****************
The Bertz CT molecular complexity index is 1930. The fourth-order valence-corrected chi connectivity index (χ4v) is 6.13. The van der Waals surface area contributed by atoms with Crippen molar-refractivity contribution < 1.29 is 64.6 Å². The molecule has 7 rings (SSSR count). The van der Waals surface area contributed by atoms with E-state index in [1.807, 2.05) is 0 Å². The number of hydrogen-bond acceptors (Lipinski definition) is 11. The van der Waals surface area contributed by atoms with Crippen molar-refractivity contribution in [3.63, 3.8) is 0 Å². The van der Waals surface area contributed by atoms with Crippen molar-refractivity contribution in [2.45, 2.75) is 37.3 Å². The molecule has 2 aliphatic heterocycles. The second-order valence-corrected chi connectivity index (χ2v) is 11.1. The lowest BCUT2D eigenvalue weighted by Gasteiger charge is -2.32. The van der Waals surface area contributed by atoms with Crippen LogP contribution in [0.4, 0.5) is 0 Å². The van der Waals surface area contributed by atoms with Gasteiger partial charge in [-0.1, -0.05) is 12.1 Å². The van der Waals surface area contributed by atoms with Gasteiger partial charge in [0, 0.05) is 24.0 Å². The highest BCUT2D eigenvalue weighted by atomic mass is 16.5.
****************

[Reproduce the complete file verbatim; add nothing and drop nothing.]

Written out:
The Bertz CT molecular complexity index is 1930. The fourth-order valence-corrected chi connectivity index (χ4v) is 6.13. The van der Waals surface area contributed by atoms with Crippen molar-refractivity contribution < 1.29 is 64.6 Å². The molecule has 7 rings (SSSR count). The van der Waals surface area contributed by atoms with E-state index in [1.807, 2.05) is 0 Å². The number of hydrogen-bond acceptors (Lipinski definition) is 11. The van der Waals surface area contributed by atoms with Crippen molar-refractivity contribution in [3.63, 3.8) is 0 Å². The van der Waals surface area contributed by atoms with Crippen molar-refractivity contribution in [2.45, 2.75) is 37.3 Å². The molecule has 2 aliphatic heterocycles. The second-order valence-corrected chi connectivity index (χ2v) is 11.1. The lowest BCUT2D eigenvalue weighted by Gasteiger charge is -2.32. The van der Waals surface area contributed by atoms with Crippen LogP contribution in [0.4, 0.5) is 0 Å². The van der Waals surface area contributed by atoms with Gasteiger partial charge in [-0.1, -0.05) is 12.1 Å². The van der Waals surface area contributed by atoms with Gasteiger partial charge in [0, 0.05) is 24.0 Å². The highest BCUT2D eigenvalue weighted by atomic mass is 16.5.